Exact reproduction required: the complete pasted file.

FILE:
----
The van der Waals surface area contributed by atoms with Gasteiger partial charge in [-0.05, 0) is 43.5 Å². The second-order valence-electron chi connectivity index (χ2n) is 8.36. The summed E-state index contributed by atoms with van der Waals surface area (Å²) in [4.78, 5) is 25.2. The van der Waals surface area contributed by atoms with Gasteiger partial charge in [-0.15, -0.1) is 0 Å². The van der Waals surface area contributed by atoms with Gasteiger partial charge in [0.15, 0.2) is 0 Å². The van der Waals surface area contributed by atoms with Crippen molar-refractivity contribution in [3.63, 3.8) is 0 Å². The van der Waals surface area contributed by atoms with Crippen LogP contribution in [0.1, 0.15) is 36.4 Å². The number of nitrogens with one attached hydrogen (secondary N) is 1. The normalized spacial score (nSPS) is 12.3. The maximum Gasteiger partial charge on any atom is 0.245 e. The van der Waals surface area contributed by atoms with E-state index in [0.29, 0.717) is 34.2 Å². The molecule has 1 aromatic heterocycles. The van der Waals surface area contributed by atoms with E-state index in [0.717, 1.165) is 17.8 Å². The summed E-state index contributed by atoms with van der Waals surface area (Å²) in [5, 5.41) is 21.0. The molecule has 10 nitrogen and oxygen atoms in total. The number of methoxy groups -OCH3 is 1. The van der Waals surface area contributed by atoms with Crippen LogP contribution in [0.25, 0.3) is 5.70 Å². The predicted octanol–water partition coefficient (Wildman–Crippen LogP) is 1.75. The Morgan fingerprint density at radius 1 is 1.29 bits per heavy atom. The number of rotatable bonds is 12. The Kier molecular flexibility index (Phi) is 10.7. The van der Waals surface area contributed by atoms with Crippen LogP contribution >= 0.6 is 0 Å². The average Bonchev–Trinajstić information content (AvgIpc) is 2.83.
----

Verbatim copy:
The van der Waals surface area contributed by atoms with Gasteiger partial charge in [-0.05, 0) is 43.5 Å². The second-order valence-electron chi connectivity index (χ2n) is 8.36. The summed E-state index contributed by atoms with van der Waals surface area (Å²) in [4.78, 5) is 25.2. The van der Waals surface area contributed by atoms with Gasteiger partial charge in [-0.15, -0.1) is 0 Å². The van der Waals surface area contributed by atoms with Gasteiger partial charge in [0.15, 0.2) is 0 Å². The van der Waals surface area contributed by atoms with Crippen molar-refractivity contribution in [3.63, 3.8) is 0 Å². The van der Waals surface area contributed by atoms with Crippen LogP contribution in [0.1, 0.15) is 36.4 Å². The number of nitrogens with one attached hydrogen (secondary N) is 1. The normalized spacial score (nSPS) is 12.3. The maximum Gasteiger partial charge on any atom is 0.245 e. The van der Waals surface area contributed by atoms with E-state index in [0.29, 0.717) is 34.2 Å². The molecule has 1 aromatic heterocycles. The van der Waals surface area contributed by atoms with E-state index in [0.717, 1.165) is 17.8 Å². The summed E-state index contributed by atoms with van der Waals surface area (Å²) in [5, 5.41) is 21.0. The molecule has 10 nitrogen and oxygen atoms in total. The number of methoxy groups -OCH3 is 1. The van der Waals surface area contributed by atoms with Crippen LogP contribution in [0.25, 0.3) is 5.70 Å². The predicted octanol–water partition coefficient (Wildman–Crippen LogP) is 1.75. The Morgan fingerprint density at radius 1 is 1.29 bits per heavy atom. The number of rotatable bonds is 12. The Kier molecular flexibility index (Phi) is 10.7. The van der Waals surface area contributed by atoms with Crippen LogP contribution >= 0.6 is 0 Å². The average Bonchev–Trinajstić information content (AvgIpc) is 2.83.